Keystone XL opponents’ climate claims have been repeatedly debunked by the Obama administration, research institutions, and energy and climate experts, yet they haven’t given up.
Today, the anti-Keystone XL group, Friends of the Earth, submitted a Freedom of Information Act (FOIA) request to the State Department asking it to hand over all the documents related to its reassessment in its Final Environmental Impact Statement of the number of fatalities that would occur if Keystone XL isn’t approved. In explaining its motives for this latest stunt, Friends of the Earth complains that State revised the numbers on rail fatalities “while neglecting numbers that show how Keystone XL would catalyze an increase in emissions.”
What this actually shows is that the State Department is more than willing to revise its data if it finds a genuine mistake. As the State Department’s Errata Sheet on the rail fatality revisions clearly explains, State researchers discovered that they had incorrectly queried the Federal Railroad Administration’s (FRA) online safety database, resulting in an underreporting of injury and fatality incidents. Therefore, they corrected the error. On the other hand, Keystone XL opponents have failed to bring forth any evidence that would legitimately contradict what the State Department – after nearly six years of studying the pipeline – has found on greenhouse gas emissions.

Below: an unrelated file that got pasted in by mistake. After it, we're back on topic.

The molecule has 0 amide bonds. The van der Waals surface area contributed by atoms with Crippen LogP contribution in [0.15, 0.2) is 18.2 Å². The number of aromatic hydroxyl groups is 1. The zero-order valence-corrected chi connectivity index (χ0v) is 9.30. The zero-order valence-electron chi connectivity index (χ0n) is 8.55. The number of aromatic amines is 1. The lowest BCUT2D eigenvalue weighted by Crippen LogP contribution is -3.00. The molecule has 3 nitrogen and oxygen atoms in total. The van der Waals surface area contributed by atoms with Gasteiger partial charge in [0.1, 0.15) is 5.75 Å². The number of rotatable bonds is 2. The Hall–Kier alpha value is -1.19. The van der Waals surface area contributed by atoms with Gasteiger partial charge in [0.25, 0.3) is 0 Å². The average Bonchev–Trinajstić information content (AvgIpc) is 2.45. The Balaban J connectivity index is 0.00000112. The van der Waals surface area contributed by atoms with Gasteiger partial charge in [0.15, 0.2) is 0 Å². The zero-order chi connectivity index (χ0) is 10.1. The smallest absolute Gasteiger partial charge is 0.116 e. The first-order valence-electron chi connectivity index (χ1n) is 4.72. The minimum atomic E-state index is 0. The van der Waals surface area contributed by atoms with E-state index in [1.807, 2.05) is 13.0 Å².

We can’t help but note that this isn’t the first time Friends of the Earth has tried something like this. As Politico rightly reported, Friends of the Earth is one of the groups that led the charge on Keystone XL opponents’ previous “conflict of interest” stunt. Just as a refresher: when opponents originally complained that there was a “conflict of interest” in the State Department’s environmental assessment two years ago, the Office of Inspector General looked into their claims and found, as Politico reported in February 2012, “There is no evidence of conflict of interest or bias in the State Department’s review of TransCanada’s proposed Keystone XL pipeline, the department’s inspector general has found.” But opponents didn’t give up – they renewed their calls for an investigation last year so the Inspector General’s Office looked into it again. In February of 2014, they released a report finding that the State Department “substantially followed” guidelines, the “conflict of interest review was effective,” and “the review’s conclusions were reasonable.” Politico put it best when it reported that the IG’s report “marks yet another defeat for the pipeline’s opponents.” Greenwire called it “a notable blow.”
After these “notable blow[s],” Keystone XL opponents continue to grasp for straws. But no matter how many stunts they pull, they won’t be able to change the fact that Keystone XL passes the president’s climate test – and with flying colors.